One of the consequences of selecting a literary nobody for the world’s most prestigious intellectual prize is that people will begin digging into their biographies. And find some very, very interesting things.
This is what has been happening in regards to 2015 Nobel Literature Prize winner Svetlana Alexievich, whose main distinguishing feature seems to be neither eminence nor literary quality but dogged opposition to everything and everyone that the Western elites dislike – first and foremost, the genetically aggressive and barbarous Russian people and their current President, Putin.
Russia blogger Igor Petrov recently discovered some of her writings for a Soviet literary journal from 1977. Intended to commemorate the 100th anniversary of the birth of Felix Dzerzhinsky, the Polish founder of the Soviet secret police, it is entitled “The Sword and Flame of the Revolution” – and is every bit the breathless panegyric you might expect from something like that.
I have collected Petrov’s scans of her article into a PDF which you can download here (in Russian, of course).
Here are some choice quotes:
I always catch myself thinking that I want to quote Dzerzhinsky himself. His diaries. His letters. And I don’t do this out of any desire to easen my journalistic tasks, but out of adoration for his personality, for the words that he spoke, and the thoughts he must have felt. I know that Dzerzhinsky loved children very much… Thousands of street orphans owe him their new lives…
I wonder if the words she quoted from Dzerzhinsky ever included the following: “We represent in ourselves organized terror – this must be said very clearly,” or this: “[The Red Terror involves] the terrorization, arrests and extermination of enemies of the revolution on the basis of their class affiliation or of their pre-revolutionary roles.”
The whole thing goes on and on in a similar vein, recounting anecdotes about Dzerzhinsky modest and selfless character. He refused the gift of a new suiter because so many other people were living in poverty. He ordered the Turkmen comrades to reverse their decision to name a railway after him. He worked and lived in his office, only venturing to sleep once every few days. On and on it goes. In short, it is a good illustration of why most Soviet literary journals went unread, and for that matter why most Russians were unaware of the existence of “stars” like Alexievich before a few guys in Sweden decided to boost her prominence.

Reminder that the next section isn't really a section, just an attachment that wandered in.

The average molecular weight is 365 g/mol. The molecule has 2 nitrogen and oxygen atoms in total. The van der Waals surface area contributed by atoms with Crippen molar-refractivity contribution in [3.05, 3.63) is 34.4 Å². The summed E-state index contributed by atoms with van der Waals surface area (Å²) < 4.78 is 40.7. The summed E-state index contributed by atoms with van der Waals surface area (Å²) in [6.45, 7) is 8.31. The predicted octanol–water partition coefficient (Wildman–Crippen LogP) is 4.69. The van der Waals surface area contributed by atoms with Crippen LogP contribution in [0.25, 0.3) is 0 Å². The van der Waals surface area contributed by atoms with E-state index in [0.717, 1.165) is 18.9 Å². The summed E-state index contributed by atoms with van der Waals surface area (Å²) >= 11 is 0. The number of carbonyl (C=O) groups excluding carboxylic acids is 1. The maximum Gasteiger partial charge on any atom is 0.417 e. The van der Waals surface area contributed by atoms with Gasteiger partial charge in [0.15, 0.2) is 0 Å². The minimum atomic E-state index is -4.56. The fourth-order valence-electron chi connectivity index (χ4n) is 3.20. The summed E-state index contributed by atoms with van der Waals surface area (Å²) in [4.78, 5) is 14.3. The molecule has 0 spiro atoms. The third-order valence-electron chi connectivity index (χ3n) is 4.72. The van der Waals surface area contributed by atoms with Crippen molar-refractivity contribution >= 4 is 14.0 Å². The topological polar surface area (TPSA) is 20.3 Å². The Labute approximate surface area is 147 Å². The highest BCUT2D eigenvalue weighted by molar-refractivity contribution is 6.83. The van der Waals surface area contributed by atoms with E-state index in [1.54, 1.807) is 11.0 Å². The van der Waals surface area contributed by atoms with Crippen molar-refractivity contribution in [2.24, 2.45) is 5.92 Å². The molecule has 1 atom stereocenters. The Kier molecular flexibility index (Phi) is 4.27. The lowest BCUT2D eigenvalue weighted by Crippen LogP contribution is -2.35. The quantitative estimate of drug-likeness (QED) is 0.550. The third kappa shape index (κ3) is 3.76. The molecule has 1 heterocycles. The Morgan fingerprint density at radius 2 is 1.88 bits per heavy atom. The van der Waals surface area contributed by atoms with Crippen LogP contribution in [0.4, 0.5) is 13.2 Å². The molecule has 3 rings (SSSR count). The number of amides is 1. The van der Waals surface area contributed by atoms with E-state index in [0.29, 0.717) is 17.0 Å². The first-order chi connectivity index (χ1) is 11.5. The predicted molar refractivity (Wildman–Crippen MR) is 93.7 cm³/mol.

When my son grows up, we will certainly both come to this place to bow before the immortal spirit of him, who carried the name Felix Dzerzhinsky – the “sword and flame” of the proletarian revolution.
This is cringeworthy stuff even by Brezhnevite Soviet standards. This is far too ardent – in order words, she is trying way too hard – for this to be explainable as merely a way of paying the bills.
Instead, the image that emerges instead is of Svetlana Alexievich as a standard pen for hire spouting the politically correct drivel of the day. This changed decade to decade. In the 1970s, that involved writing paeans to the blood-drenched spiritual ancestor of the KGB. In the late 1980s – humanistic criticism of Chernobyl and Afghanistan. In the 1990s – the denigration of the regime she had once eulogized. Come the mid-2000s, the Obkom – the one based in Washington D.C., this time round – emphasized a new set of guideposts for its admirers in the Russosphere, centered around demonization of Putin and the delegitimization of Russian statehood and the opinions of ordinary Russians in general. Fervent support for the Maidan and the so-called Revolution of Dignity is merely the latest expression of this.
In short, she is the mirror opposite of someone like Solzhenitsyn, who whether you agree with him or not, stayed constant to his ideals throughout his life, even as the West went from praising to vilifying him as soon as he was perceived to have outlived his usefulness.
And, lest it be forgotten, anybody who didn’t take the new party line fast enough is – according to Alexievich herself – to be firmly punished and removed. All in the best traditions of her enduring idol, Iron Felix himself.
Of course Russian TV corrupts you. What the Russian media says today – they simply have to be prosecuted for it. For what they say about Europe, about Donbass, about Ukrainians… But this isn’t all. The problem is that people actually want to hear this. We can talk today about a collective Putin, because there is a Putin sitting in all Russians. The Red Empire has vanished, but its people have remained.
What can we take away from this? To be sure, one presumes that the Nobel Prize Committee never got the chance to be acquainted with Alexievich’s pre-perestroika writings.
But insofar as uncritical loyalty and dedication towards the latest politically correct dogma of the day is now standard practice in the West as it was in the Soviet Union – and in this respect, Sweden Yes! is a leader, not a follower – the Nobel Prize Committee’s decision in light of these revelations can be considered even more “correct” than was the case beforehand.